File Under: Browsers

Microsoft Urges Developers to Embrace Touch-Friendly Web Design

Windows 8 is just around the corner and Microsoft wants web developers to get ready for it. We’ve yet to see any tablets running Microsoft’s next-gen Metro interface, but the company is already hard at work telling web developers how to optimize their websites for touchscreens.

The IEBlog recently posted some guidelines for building touch-friendly sites and wants developers to know what makes a successful touchscreen website.

Since Microsoft is late to the touchscreen party there isn’t too much here that savvy developers aren’t already doing for iOS and Android devices. Recommendations include touchscreen basics like using the proper HTML input types such as “tel” or “email” to trigger tailored keyboard layouts, and making sure that touch targets are large and easy to hit. Microsoft also suggests avoiding hover events since touchscreen users never trigger them (unfortunately, content hidden from touchscreens by hover events is still an all too common problem).

If you’re building responsive websites or at least tailoring your designs for touchscreens, most of these suggestions are probably already part of your workflow.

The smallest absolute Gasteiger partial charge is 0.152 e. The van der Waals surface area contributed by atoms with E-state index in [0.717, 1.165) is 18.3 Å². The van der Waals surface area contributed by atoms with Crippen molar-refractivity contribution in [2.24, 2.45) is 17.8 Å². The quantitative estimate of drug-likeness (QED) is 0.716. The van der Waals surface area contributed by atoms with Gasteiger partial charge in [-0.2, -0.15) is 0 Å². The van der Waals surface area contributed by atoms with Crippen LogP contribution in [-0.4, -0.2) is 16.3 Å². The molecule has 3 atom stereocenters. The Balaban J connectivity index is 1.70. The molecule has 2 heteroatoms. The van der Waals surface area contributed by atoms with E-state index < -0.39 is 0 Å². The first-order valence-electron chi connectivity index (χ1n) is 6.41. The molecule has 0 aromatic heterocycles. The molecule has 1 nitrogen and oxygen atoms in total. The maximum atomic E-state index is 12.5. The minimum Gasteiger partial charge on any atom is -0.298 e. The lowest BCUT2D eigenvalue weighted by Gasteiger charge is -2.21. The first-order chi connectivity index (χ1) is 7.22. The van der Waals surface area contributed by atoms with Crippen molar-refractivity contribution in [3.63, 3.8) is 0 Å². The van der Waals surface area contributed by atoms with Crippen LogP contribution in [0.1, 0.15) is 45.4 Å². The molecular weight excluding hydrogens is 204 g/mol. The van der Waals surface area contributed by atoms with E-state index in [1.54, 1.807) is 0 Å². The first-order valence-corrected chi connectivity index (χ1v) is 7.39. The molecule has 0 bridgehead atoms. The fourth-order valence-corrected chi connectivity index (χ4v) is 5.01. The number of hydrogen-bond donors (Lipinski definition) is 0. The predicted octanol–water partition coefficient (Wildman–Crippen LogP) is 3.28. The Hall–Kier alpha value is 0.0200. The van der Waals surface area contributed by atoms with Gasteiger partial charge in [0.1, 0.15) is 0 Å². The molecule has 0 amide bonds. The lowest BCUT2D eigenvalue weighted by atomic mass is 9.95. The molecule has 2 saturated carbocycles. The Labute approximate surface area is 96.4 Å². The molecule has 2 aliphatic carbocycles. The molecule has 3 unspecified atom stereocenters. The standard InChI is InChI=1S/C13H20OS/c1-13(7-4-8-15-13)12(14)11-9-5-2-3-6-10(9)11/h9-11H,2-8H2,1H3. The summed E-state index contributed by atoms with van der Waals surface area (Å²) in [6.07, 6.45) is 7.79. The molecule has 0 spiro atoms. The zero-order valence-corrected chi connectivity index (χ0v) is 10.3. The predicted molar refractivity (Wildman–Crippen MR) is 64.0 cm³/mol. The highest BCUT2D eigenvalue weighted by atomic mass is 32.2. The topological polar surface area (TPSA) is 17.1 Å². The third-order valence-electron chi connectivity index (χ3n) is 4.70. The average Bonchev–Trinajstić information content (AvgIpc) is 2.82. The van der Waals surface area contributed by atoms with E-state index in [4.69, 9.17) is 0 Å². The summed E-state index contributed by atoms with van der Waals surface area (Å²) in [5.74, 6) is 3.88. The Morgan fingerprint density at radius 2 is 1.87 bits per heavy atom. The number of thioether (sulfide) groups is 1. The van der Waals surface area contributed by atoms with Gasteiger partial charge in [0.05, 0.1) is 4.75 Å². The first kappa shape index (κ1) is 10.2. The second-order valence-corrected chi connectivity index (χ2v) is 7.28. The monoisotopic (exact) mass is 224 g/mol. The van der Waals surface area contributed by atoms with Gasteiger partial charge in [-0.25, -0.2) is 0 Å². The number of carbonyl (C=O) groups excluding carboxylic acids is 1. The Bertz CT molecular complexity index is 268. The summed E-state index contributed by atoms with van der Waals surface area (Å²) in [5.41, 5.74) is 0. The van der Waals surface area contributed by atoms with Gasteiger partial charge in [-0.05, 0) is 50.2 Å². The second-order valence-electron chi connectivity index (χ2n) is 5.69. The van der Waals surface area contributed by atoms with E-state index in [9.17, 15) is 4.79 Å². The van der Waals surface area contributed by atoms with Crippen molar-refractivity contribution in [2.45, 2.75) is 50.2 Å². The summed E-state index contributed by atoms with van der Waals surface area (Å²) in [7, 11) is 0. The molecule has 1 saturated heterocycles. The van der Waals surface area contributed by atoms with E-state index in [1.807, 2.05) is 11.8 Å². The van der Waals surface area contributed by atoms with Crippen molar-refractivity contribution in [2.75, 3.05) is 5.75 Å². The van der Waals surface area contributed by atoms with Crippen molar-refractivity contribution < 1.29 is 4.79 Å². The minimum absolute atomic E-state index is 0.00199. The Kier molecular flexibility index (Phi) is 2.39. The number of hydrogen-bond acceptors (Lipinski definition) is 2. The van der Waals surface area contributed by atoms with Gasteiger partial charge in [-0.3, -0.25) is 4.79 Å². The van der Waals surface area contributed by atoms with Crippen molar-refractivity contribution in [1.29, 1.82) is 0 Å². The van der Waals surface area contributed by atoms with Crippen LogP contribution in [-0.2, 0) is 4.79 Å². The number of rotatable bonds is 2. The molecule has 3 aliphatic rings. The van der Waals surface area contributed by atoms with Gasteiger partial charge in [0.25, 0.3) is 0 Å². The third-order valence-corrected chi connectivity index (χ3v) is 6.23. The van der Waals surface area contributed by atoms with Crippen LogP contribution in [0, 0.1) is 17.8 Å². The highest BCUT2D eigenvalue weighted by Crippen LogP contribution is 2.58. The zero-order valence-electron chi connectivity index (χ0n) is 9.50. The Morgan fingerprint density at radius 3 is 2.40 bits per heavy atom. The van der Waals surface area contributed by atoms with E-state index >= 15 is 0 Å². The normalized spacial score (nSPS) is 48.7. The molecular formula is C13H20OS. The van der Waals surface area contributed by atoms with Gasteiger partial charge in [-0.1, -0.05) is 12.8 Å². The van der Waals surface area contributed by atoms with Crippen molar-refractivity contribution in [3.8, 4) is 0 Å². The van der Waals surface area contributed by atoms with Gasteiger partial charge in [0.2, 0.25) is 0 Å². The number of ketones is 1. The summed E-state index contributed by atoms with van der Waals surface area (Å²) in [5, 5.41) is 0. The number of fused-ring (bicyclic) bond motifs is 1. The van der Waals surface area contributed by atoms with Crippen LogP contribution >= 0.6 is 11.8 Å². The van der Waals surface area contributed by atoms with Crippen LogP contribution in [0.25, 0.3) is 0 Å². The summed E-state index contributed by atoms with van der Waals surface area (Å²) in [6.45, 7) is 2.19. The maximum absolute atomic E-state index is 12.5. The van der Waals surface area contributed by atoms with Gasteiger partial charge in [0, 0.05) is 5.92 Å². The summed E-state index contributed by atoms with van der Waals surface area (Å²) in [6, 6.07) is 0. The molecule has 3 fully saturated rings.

One thing that may be new to some developers is the non-standard -ms-touch-action CSS property. The -ms-touch-action property allows developers to override IE 10′s default touch behavior.

Like most touchscreen browsers, IE 10 assumes that touch events are related to browser actions — double-tapping to zoom for instance. Most of the time this is what you want, but occasionally developers may want to take over some actions, for example, drag events in a drawing app, while leaving others alone. If you have canvas element as part of your drawing app you could set the -ms-touch-action like this:

canvas {
    -ms-touch-action: double-tap-zoom;
}

As the IEBlog explains, “with this configuration the user can double-tap to zoom in to the canvas element, but sliding a finger on the canvas element will send events to it rather than pan the page.”

For more details on -ms-touch-action, head over to the Microsoft Developer Network website. As far as I’ve been able to determine, Microsoft has not yet submitted -ms-touch-action to the W3C. It looks like a very handy property, so hopefully it will be submitted at some point.

As the IEBlog notes there’s much more to developing for touchscreens than just a few quick tricks. While most sites will work just fine in tablet versions of IE 10 (or any other touch screen browser) with no modifications at all there’s a rather wide gap between “work” and “amazing.” If you’d like your sites to land toward the later end of the spectrum, be sure to check out our earlier post on building a responsive, future-friendly web for some pointers.